A Brief Meditation for the Month

October 2022

We all live with the experience of perpetual change. Everything around us in our world is constantly going through a cycle of change. From the moment of conception in the womb, we ourselves commence a process of change as the foetus develops and grows until the time of birth. Upon entering this world at birth, we begin our earthly pilgrimage from infancy to childhood. From childhood, we progress into our teenage years then advance to the maturity of adulthood, from where we begin the gradual decline towards old age. Finally, we pass from this world and beyond it to the eternal world of spirits. At death, our bodies, and spirits, united during this life, part company and the words of “the Preacher” in the book of Ecclesiastes come to pass: “Then shall the dust return to the earth as it was: and the spirit shall return unto God who gave it.” Ecclesiastes 12:7.

When the apostle Paul considered his life experiences in this world and compared them with what awaited him beyond the grave, he opened his heart to the Christian community in Philippi, telling them he had a “desire to depart, and to be with Christ, which is far better,” Philippians 1:23. Such a desire, and such a hope, is not unique to an apostle. All the Lord’s dear people know that this material world, however pleasant and comfortable it may be for a time, is not their permanent home. They believe they are pilgrims who are journeying from time to eternity, from the state and experience of mortality to that of immortality, 1Corinthians 15:53. This awaited change, however much it may be anticipated, will be comprehended only through the experience itself. The transition from mortality to immortality, from earthly imperfection to heavenly perfection, will surpass our grandest expectations. This momentous change is described by the apostle John: “we shall be like him”—like the Saviour, the Lord Jesus Christ, 1 John 3:2. This is the earnest desire of every genuine Christian. It is often their lament throughout this life that they are not as Christlike as they ought to be or as they want to be. Their remaining corruption blemishes their intentions and efforts to be Christlike, producing actions and attitudes which cause personal grief and remorse. Therefore, it is this hope of future Christlikeness that encourages and enables the Lord’s children to press on despite their oft-lamented imperfections, with the assurance that this present state of corruption shall yet pass away. Even while the physical body itself shall corrupt and decay in the grave, the spirit, having returned unto God, will enjoy sinless perfection. The immortal soul of the redeemed and justified sinner, when brought home to eternal glory, will be forever in the company of “the spirits of just men made perfect,” Hebrews 12:23. This was something the saintly but severely tried Job anticipated, saying, “All the days of my appointed time will I wait, till my change come.” Job was expecting God to call him, and he would answer the call—Job 14:14–15. While such a solemn and sometimes sudden call will introduce the impenitent, Christ-rejecting sinner to the awful experience of eternal woe, it will usher the child of grace into the vast, innumerable congregation of saints. Never again will they be troubled by Satan or sin. They shall have left the battlefield of life to enjoy that eternal rest that is reserved for the triumphant people of God—Hebrews 4:9. The apostle Paul wrote: “For our light affliction, which is but for a moment, worketh for us a far more exceeding and eternal weight of glory,” 2Corinthians 4:17. Dear child of God, the best is yet to be. The believer’s future is indeed a bright one.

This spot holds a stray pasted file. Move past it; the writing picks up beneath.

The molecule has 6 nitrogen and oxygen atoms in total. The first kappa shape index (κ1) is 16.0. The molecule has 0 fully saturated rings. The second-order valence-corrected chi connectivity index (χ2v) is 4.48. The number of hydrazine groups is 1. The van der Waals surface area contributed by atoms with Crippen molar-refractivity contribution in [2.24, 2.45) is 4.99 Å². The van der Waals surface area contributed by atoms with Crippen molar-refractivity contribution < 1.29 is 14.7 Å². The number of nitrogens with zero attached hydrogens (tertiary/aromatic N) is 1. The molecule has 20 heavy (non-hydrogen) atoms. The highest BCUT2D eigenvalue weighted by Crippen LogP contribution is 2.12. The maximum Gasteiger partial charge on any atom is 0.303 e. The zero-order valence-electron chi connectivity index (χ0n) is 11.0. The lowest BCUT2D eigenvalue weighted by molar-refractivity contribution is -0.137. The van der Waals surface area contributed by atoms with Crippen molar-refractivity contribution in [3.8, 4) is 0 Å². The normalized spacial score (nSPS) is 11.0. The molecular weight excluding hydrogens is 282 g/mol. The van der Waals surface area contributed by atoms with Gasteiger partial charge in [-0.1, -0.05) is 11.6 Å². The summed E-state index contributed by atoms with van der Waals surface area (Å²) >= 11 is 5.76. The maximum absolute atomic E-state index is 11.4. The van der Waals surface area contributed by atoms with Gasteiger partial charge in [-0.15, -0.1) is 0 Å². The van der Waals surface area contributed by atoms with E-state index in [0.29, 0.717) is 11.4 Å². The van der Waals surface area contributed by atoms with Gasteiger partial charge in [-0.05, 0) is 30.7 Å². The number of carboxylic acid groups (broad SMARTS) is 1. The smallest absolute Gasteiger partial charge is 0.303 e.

G. G. Hutton.